Cost analyses should be required by donors and get more respect from researchers, 3ie’s expert panel says

Cost analyses should be required by donors and get more respect from researchers, 3ie's expert panel says

There is plenty of interest from policymakers in having cost analyses accompany impact evaluations, as we learned in last week’s Virtual Evidence Weeks panel (video here, summary blog post here). On Thursday, more than 300 people joined us to discuss the methodological and practical barriers to including cost analyses in impact evaluations. Our expert panelists agreed that overcoming these barriers will require pressure from funding organizations, efforts to standardize methods, and increased respect for the intellectual merit of cost analyses.

“The biggest problem is that we just haven’t taken costs very seriously, particularly from the academic side,” said Craig McIntosh, professor and co-director of the Policy Design and Evaluation Lab, University of California, San Diego.

In academia, there are no professional incentives to include cost analyses, panelists agreed.

Advancing the quality and status of cost analyses requires a recognition that there are intellectually interesting questions regarding how to model and measure costs, said Caitlin Tulloch, International Rescue Committee’s Associate Director for the Best Use of Resources.

Part of that should include a reconceptualization of costs not as simple accounting figures but rather as a function of scale, input prices, and other variables, she said.

“I’m excited about developing a structural understanding of the cost side of the equation,” Tulloch said.

She described an IRC analysis of 10 latrine construction programs conducted by the same NGO in the same country around the same time. The cost per person per year varied from US$5 to US$110, and the difference was all about scale. She said that economies of scale should be no surprise to an economist, but such issues are often overlooked.

At the moment, most cost analyses are too cursory to permit such analyses, panelists said.

“We have a lot of trouble with the quality and the transparency of the cost evidence when they are produced,” said Elizabeth Brown, who leads the cost transparency initiative at the Center for Effective Global Action.

Often, existing analyses don’t even provide the most minimal level of detail.

“It was almost impossible to tell what was underneath the hood of the numbers that you did see,” Tulloch said, referring to evaluations she had read. “Is that the average cost or the marginal cost of adding one more person?”

Panelists agreed that health researchers are ahead of others in incorporating cost analyses into evaluations. One advantage in that sector is that different types of health interventions are evaluated using common outcome measures: the Quality-Adjusted Life Year (QALY) or Disability-Adjusted Life Year (DALY). These same outcome measures can be used to compare programs addressing different medical issues, like comparing an anti-malaria program to a program to combat hypertension

“What QALYs and DALYs do is they allow us not only to measure the outcome but to compare very different types of programs,” said Catherine Pitt, assistant professor of health economics, London School of Hygiene and Tropical Medicine.

Panelists said it is unlikely that similar common outcome measures can be developed to work for all the different types of social interventions, however.

“I think it’s important to recognize the tremendous diversity of interests people have (in the development community),” McIntosh said. “We have donors with very different desires and programs that achieve very different outcomes.”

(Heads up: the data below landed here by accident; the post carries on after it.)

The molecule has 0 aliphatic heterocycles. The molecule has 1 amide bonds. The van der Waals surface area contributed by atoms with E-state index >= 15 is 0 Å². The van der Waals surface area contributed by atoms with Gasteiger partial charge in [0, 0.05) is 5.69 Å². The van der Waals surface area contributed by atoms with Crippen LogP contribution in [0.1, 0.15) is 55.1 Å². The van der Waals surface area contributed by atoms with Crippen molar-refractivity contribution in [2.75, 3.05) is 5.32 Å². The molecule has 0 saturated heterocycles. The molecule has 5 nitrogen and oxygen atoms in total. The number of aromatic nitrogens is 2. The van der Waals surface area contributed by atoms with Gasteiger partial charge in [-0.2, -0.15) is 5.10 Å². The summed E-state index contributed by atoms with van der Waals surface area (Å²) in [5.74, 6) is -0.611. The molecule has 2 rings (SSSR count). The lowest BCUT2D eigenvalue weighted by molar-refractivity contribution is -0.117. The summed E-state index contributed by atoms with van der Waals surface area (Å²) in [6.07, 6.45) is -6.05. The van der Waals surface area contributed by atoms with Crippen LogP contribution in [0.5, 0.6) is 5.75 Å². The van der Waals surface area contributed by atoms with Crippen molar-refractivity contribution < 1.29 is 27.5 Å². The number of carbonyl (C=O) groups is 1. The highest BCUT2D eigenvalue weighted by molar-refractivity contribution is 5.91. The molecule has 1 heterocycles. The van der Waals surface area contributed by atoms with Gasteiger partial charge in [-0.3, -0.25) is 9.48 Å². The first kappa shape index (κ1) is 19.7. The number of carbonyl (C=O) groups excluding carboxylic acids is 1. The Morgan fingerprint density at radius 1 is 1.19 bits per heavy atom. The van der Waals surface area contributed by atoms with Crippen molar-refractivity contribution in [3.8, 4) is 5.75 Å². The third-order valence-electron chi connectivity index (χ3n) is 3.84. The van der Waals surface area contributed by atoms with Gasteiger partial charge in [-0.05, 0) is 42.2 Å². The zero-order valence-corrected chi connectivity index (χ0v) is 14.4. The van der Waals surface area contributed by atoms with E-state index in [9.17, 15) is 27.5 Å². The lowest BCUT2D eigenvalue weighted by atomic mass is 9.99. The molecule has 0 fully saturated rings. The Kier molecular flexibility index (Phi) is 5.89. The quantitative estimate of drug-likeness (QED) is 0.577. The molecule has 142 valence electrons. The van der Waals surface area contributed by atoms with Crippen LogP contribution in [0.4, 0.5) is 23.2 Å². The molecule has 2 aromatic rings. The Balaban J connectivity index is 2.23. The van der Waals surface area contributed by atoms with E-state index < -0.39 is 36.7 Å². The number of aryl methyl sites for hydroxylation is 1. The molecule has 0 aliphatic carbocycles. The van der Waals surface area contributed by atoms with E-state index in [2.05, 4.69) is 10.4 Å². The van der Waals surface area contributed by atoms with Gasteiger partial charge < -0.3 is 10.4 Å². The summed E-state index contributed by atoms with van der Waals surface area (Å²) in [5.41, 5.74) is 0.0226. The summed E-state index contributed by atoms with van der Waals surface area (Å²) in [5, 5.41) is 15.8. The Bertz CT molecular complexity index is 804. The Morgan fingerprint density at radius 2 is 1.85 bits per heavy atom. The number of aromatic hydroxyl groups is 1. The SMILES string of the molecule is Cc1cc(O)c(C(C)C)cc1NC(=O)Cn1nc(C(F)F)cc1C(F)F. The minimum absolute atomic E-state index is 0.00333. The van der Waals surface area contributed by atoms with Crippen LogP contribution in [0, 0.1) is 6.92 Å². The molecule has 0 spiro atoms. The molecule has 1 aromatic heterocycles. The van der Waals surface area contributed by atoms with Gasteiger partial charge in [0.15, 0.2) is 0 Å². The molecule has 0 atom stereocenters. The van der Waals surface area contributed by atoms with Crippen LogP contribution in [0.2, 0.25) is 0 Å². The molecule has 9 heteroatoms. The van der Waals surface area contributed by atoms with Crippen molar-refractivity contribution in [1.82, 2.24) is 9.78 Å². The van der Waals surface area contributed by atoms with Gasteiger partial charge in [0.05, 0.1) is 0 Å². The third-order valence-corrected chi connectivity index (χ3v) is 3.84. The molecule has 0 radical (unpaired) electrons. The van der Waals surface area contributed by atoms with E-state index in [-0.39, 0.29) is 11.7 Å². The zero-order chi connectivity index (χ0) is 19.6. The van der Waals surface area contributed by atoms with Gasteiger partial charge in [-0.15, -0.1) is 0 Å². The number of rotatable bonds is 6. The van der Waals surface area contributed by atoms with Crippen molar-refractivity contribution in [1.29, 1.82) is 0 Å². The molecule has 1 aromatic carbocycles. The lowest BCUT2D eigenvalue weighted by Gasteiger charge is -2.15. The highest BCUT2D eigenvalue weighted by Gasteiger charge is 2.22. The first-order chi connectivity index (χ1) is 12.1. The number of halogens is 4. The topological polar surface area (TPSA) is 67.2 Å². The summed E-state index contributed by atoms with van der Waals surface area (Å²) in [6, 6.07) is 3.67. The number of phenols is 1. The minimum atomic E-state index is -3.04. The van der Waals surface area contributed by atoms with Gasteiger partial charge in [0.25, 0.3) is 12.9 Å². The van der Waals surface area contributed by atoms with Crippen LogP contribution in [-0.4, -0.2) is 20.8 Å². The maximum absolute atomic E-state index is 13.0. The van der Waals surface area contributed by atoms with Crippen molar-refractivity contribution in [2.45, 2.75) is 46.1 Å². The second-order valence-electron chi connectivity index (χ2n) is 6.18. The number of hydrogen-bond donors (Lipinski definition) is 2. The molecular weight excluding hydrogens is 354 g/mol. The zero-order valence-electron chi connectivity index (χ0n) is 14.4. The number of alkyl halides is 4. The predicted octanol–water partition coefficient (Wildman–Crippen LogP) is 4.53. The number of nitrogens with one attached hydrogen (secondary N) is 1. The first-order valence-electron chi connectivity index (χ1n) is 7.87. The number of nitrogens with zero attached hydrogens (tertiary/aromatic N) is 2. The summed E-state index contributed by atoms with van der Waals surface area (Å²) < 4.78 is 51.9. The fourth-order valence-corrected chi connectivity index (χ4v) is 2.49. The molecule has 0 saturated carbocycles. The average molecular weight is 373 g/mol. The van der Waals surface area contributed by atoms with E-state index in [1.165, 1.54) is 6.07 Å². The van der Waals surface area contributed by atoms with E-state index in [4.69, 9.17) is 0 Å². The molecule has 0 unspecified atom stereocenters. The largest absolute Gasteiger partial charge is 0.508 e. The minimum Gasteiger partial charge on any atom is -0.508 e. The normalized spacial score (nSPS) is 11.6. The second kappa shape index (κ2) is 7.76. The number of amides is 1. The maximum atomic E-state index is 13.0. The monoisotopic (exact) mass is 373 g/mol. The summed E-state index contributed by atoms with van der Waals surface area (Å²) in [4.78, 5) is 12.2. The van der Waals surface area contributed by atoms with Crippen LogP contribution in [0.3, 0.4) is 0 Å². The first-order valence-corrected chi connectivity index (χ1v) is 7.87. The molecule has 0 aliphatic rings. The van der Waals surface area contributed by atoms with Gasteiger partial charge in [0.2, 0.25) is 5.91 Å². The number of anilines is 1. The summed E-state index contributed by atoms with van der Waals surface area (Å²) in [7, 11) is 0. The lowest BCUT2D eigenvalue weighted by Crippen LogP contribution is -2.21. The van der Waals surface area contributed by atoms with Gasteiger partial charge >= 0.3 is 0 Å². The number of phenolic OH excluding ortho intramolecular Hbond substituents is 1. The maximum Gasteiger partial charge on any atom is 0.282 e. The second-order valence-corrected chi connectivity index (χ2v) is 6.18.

The initial pressure to conduct good cost analyses needs to come from donors, he said.

“This should just be a pro forma part of what any publicly-funded evaluation should be doing,” McIntosh said. “It is legitimate for donors to simply require this from the academic community.”

He and other panelists called for the field’s experts to establish a straightforward guide of best practices for evaluation researchers who do not specialize in cost analyses.

“I think it’s unrealistic that most people are going to dive really deeply into this,” McIntosh said. “I think we want it done competently in every big study.”

There should be more explicit training on how to conduct cost analyses as part of Masters and Doctoral programs, said Constantine Manda, co-founder of the Network for Impact Evaluation Researchers in Africa (NIERA) and a Ph.D. candidate at Yale University's political science department.

"Trying to build capacity on this dimension is very, very key, especially for researchers in these developing countries," Manda said.

Watch the video of the full panel discussion here, and sign up here to join our last Virtual Evidence Weeks panel on scaling interventions up.

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Authors

Paul-Thissen Paul ThissenEvaluation and Communication Specialist

About

Evidence Matters is 3ie’s blog. It primarily features contributions from staff and board members. Guest blogs are by invitation.

3ie publishes blogs in the form received from the authors. Any errors or omissions are the sole responsibility of the authors. Views expressed are their own and do not represent the opinions of 3ie, its board of commissioners or supporters.

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Authors

Paul-Thissen Paul ThissenEvaluation and Communication Specialist

About

Evidence Matters is 3ie’s blog. It primarily features contributions from staff and board members. Guest blogs are by invitation.

3ie publishes blogs in the form received from the authors. Any errors or omissions are the sole responsibility of the authors. Views expressed are their own and do not represent the opinions of 3ie, its board of commissioners or supporters.

Archives